Date of Award

Summer 2021

Document Type

Dissertation

Degree Name

Doctor of Philosophy (PhD)

Department

Philosophy

First Advisor

Dr. Matthew Walz

Second Advisor

Dr. Daniel Burns

Third Advisor

Fr. John Bayer, S.T.D., O.Cist.

Abstract

In Augustine’s De beata vita: On Christianity and Philosophy, I articulate how Augustine understood the relationship between Christianity and philosophy at the time of his conversion, in light of the dialogue De beata vita. In the dialogue, Augustine and his interlocutors take up a philosophical genre, a philosophical mode of inquiry, and a philosophical question: this is a work on the happy life, in dialogue form, in which the interlocutors are asking what it takes for a person to be happy. Augustine is writing as one in a tradition of philosophers seeking to understand and pursue happiness, and makes ready reference to the arguments and conclusions those philosophers have made. The completion of the human inquiry in the dialogue is theological in nature: while happiness is seen by philosophers to be the possession or having of God, the fulfillment of this comes from Christianity in the form of the indwelling of the Holy Trinity—a revealed truth.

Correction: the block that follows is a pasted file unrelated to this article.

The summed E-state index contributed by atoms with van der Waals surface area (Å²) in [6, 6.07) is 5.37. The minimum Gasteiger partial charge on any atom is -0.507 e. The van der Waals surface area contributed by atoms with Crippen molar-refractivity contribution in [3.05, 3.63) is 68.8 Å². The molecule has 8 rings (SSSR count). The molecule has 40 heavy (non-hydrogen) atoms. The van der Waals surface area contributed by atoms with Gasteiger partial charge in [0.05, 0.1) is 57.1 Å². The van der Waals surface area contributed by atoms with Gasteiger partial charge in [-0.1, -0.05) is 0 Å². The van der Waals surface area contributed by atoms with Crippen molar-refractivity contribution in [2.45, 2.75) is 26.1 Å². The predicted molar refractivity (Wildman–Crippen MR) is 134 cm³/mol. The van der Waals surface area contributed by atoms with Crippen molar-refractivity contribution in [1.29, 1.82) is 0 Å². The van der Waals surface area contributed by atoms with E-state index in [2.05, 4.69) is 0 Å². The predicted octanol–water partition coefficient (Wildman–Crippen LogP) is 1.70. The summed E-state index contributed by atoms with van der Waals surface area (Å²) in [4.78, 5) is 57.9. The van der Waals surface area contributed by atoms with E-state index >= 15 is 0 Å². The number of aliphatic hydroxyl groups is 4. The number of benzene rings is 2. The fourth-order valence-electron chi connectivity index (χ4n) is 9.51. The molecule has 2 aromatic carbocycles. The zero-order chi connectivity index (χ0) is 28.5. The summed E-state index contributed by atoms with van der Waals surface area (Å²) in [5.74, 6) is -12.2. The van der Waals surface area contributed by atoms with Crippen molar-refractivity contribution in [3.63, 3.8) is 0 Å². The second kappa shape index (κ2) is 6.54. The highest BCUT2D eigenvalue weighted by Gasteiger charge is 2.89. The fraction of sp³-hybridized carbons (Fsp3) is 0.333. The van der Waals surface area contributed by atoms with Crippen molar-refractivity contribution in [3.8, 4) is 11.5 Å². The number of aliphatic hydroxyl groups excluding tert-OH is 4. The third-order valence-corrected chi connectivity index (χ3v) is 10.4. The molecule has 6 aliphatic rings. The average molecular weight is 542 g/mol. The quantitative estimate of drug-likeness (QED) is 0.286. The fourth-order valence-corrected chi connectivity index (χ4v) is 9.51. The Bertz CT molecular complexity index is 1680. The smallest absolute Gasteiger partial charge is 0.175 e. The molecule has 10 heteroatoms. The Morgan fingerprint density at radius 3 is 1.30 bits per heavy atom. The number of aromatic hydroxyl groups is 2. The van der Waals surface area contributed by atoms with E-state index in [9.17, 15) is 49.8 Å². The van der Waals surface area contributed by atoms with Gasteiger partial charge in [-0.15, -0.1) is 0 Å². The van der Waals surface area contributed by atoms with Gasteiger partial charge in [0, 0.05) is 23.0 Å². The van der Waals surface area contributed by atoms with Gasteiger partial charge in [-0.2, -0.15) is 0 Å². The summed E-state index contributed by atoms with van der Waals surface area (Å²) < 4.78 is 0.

While philosophy is, in some modes, theological, revealed theology outstrips the capacities of philosophy. The two are consonant, however. To see this consonance, I engage in a close reading of the dialogue. Then, I look at the various authors whose influence on this particular dialogue are clear. The most notable of those are Ambrose, Cicero, and Plotinus. Finally, I make my argument that Augustine sees Christianity and philosophy as consonant: that is, Christianity encompasses true philosophy, and a Christian engaged in the activity of philosophizing is a philosopher par excellence. However, Christianity is not only philosophy, nor is philosophy a requirement for being a Christian, and Augustine’s mother Monica demonstrates that. She plays an important role both as her particular status as a fully initiated Christian, and as a representative of the Church. Without formal philosophical training, she has attained to the summit of philosophy, and under her maternal care she shares her wisdom with all persons who are chastely seeking it.

Share

COinS